Tuesday, September 27, 2011

Lessons From My Grandparents

As I was packing my lunch to drive a field trip the other day, I took a cold canned drink out of the fridge and wrapped it in a couple of thicknesses of paper towels, then in a layer of aluminum foil. It struck me that my grandmother used to do exactly the same thing and in fact that is where I learned it from. At times like these I miss my grandmother and feel thankful for all the life lessons she and my other grandparents passed along.

With the economy tanking more every day, it is kind of comforting for me to remember that all of them lived through The Great Depression. It may have been a little easier for them since most of them were farmers and could at least grow their own food. Even after they all left the farm to work in the city, they brought that same sense of independence and self reliance with them.

Their houses weren't fancy, but they were clean, comfortable and paid for. The same went for their cars. They both had a vegetable patch in their backyard for growing tomatoes and strawberries, mostly. One of my grandfathers taught me how to make a compost bin and the other showed me that just because you had open heart surgery doesn't mean you can't play softball at the family reunion.

These weren't lessons they beat me over the head with. Instead, they were spread out like a warm, comfortable quilt, practical, useful and even colorful. It's not that there wasn't any turmoil in their lives, but those times were weathered under that same quilt, with patience and faith in God.

I'm not a grandparent yet, but when I do get the chance, I hope I can pass that same quilt along to my grandchildren.

Friday, September 16, 2011


We got this hairy dog from the Birmingham Humane Society.
I can't understand why anyone would give her up.

Last night our friends Trent and Paul came over to practice with Fear an Cheoil for the North Alabama Scottish Festival and Highland Games, which takes place in Scottsboro, Alabama, the first weekend of October. Daisy waded into the circle of guitars, mandolins, accordions and bagpipes, tail wagging. I think she would have laid right there for the entire time they were playing if I hadn’t dragged her away. She wouldn't stay in my office with me but laid at the top of the stairs so she could at least hear the music, even if she could not see the musicians. This is a new behavior for her. She usually just ignores them. Doggie  dementia, I guess. She is eleven.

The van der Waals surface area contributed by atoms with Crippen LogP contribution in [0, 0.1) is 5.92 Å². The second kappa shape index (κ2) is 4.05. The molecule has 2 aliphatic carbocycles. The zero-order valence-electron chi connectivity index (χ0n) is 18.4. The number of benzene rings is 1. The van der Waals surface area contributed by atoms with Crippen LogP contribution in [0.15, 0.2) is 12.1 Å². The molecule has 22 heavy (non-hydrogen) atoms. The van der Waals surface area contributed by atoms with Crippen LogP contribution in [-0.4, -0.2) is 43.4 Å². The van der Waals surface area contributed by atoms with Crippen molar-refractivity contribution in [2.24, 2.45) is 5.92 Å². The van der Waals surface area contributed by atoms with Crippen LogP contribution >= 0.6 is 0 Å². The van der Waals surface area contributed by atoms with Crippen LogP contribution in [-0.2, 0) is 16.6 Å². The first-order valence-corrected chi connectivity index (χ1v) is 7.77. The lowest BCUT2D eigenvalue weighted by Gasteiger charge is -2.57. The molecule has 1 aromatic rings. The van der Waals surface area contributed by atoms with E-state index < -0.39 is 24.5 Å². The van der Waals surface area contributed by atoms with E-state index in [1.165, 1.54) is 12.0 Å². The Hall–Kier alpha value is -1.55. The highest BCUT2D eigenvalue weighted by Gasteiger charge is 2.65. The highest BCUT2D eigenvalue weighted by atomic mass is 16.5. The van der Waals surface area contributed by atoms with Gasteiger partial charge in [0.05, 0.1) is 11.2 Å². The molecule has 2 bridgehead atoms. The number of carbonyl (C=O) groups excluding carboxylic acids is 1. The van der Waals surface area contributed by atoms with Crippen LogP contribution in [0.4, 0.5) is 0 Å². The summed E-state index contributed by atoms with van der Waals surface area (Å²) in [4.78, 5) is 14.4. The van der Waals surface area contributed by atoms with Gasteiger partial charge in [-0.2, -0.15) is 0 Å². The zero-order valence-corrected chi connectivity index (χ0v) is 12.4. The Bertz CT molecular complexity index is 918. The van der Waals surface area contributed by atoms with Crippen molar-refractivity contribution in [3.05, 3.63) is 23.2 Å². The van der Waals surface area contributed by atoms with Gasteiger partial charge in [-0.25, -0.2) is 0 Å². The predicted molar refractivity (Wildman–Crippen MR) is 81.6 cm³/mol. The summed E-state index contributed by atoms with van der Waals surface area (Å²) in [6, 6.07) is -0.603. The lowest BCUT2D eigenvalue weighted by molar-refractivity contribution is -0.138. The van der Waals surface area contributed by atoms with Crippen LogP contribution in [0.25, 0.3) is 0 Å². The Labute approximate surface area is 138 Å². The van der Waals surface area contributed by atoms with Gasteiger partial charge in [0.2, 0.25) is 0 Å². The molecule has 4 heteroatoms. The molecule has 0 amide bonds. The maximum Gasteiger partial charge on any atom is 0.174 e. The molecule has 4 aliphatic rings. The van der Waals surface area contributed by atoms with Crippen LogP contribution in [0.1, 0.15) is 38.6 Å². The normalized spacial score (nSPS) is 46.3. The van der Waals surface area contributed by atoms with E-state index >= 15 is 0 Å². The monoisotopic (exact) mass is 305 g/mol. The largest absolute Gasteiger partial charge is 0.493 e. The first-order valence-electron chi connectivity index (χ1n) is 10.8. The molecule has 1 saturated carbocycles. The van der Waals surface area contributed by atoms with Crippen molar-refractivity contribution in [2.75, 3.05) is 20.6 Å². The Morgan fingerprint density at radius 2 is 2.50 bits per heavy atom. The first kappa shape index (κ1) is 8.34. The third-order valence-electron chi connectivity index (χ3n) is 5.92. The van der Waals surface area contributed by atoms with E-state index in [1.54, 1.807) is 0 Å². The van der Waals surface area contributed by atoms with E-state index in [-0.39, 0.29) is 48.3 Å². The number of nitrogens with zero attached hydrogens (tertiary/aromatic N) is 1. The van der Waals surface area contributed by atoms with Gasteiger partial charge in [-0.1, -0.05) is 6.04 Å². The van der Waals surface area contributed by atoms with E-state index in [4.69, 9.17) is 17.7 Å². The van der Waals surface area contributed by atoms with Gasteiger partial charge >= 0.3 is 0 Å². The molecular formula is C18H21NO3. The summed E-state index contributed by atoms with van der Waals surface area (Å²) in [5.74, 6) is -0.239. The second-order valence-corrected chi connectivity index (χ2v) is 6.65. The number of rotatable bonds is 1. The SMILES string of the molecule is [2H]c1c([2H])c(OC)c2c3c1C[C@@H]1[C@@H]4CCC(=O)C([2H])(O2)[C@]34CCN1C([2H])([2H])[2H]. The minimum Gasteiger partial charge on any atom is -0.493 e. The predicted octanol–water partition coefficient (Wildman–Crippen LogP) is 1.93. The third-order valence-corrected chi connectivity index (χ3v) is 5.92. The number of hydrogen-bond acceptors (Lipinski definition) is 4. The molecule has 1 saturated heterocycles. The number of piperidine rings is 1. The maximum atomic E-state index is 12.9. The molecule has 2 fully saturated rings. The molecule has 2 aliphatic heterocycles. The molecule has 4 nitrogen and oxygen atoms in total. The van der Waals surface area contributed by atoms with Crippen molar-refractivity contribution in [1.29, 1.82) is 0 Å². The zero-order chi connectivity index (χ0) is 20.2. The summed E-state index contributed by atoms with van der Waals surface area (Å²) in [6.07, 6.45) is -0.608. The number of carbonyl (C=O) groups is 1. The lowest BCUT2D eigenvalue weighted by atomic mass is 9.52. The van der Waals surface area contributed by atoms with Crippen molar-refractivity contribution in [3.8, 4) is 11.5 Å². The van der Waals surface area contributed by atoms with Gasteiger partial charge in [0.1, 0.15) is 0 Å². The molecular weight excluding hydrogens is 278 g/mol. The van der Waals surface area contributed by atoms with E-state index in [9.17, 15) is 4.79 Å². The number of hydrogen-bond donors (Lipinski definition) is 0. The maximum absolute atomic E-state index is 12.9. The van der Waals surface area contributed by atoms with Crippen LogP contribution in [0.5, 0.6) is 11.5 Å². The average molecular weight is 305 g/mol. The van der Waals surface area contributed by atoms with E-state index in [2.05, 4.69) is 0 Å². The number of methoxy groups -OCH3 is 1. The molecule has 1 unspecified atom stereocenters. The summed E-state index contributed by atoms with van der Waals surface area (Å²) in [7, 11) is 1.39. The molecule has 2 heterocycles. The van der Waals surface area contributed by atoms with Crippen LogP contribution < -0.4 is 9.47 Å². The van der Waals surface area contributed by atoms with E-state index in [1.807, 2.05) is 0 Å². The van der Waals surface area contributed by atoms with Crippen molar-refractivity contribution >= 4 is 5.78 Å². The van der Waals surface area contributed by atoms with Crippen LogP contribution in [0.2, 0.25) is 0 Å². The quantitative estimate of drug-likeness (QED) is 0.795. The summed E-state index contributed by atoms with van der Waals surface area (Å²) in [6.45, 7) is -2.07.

Starting to show her age.

She was content there until Trent started playing his Highland Bagpipes. At the very first squawk, she ran back down the hall and cowered behind my chair while I was sitting at my desk. Her eyes pleaded with me to make him stop. We compromised. I let her out into the backyard while he was playing. Funny, that dog has not willingly gone into the backyard unless there was food involved since the beginning of June.

 Daisy, chillaxin' in the kitchen.

Since May she has been a constant fixture on the kitchen floor, kind of a large, furry rug taking up about half the room. She wants to be ready, just in case anything edible gets dropped. We don't allow her in the dining room while we are eating but as soon as she hears the chairs scoot back she is doggie on the spot. Rattle a little plastic or paper, Daisy is instantly under your feet, looking up in anticipation.

 My furry kitchen rug.

I guess I can't really blame her. She is used to having the run of the backyard, chasing squirrels, chomping on chipmunks and eating baby birds that fall out of the nest. Oh yeah, I know it's gross, but that's what dogs do. Last May she was diagnosed with degenerative liver disease, as well as significant arthritis in her back. We were devastated at first, but the vet put her on a detoxifying supplement called Denamarin, a special low protein diet and subcutaneous fluids three times a week. Right now, she's holding her own, having more good days than bad. I don't mind at all that I have to step over her to get to the fridge. I'm just glad she's still here to step over.